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De la ingenuidad al pragmatismo: 10 años de participación española en la maquinaria diplomática europea

Esther Barbé
Revista CIDOB d'Afers Internacionals
No. 34/35, 10 AÑOS DE ESPAÑA EN LA UNIÓN EUROPEA (1996), pp. 9-29
Published by: CIDOB
Stable URL: http://www.jstor.org/stable/40585625
Page Count: 21
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Since scans are not currently available to screen readers, please contact JSTOR User Support for access. We'll provide a PDF copy for your screen reader.
De la ingenuidad al pragmatismo: 10 años de participación española en la maquinaria diplomática europea
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Abstract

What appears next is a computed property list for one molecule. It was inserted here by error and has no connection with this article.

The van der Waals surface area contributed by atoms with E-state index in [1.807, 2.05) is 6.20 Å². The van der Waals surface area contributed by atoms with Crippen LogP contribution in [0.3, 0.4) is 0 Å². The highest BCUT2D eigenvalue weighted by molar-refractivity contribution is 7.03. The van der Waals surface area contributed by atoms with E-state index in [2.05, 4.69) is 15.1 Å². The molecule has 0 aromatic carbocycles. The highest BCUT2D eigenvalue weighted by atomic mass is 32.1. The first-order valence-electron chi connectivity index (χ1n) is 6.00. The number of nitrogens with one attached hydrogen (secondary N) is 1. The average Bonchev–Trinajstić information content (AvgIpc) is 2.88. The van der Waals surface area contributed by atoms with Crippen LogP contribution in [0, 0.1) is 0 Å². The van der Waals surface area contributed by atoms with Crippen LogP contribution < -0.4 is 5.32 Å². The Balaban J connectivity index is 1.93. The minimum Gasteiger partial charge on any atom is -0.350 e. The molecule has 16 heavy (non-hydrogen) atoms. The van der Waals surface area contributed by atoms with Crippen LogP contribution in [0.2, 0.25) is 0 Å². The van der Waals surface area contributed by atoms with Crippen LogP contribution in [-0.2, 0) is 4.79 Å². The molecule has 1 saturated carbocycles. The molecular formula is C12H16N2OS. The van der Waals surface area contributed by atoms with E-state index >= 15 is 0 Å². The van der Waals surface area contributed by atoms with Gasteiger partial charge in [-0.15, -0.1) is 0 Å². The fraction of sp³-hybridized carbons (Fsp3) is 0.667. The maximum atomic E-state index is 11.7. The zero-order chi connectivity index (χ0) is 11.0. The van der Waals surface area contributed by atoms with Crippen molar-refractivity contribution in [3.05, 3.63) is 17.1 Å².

In the ten years spanning 1986-1995, Spain, headed by the pro-european activist President Felipe Gonzalez, sought to pursue its historical and geographical interests in the Arab world, Latin America and the Mediterranean by pragmatically reorienting its self-defined peripheral status in the European Union as a middle-size power within the post cold-war international structures of defense and security. Today, the European Union is no longer seen by Spanish leaders as the solution to the country's internal problems (source of a certain naivity in 1986). Instead, this article analyzes how the EU's political and defense structures have come to be regarded as a mechanisms which must be tempered, pragmatically, by Spanish diplomacy. Top priorities have been Spain's efforts to reform the common foreign and security policy (CFSP) within the framework of the Intergovernmental Conference and to "europeanize" the Mediterranean reality at the moment of both EU enlargement (from twelve members to fifteen) and debate about the EU's interests towards the East. With more discretion since the arrival of the Popular Party in government in 1996, Spain's policy of prudent realism has continued. Reforming EU institutions and the CFSP, and developing an European Defense Identity (EDI) organized by the Western European Union and the EU as a complementary force to NATO constitute Spain's leading diplomatic objectives in the coming years.

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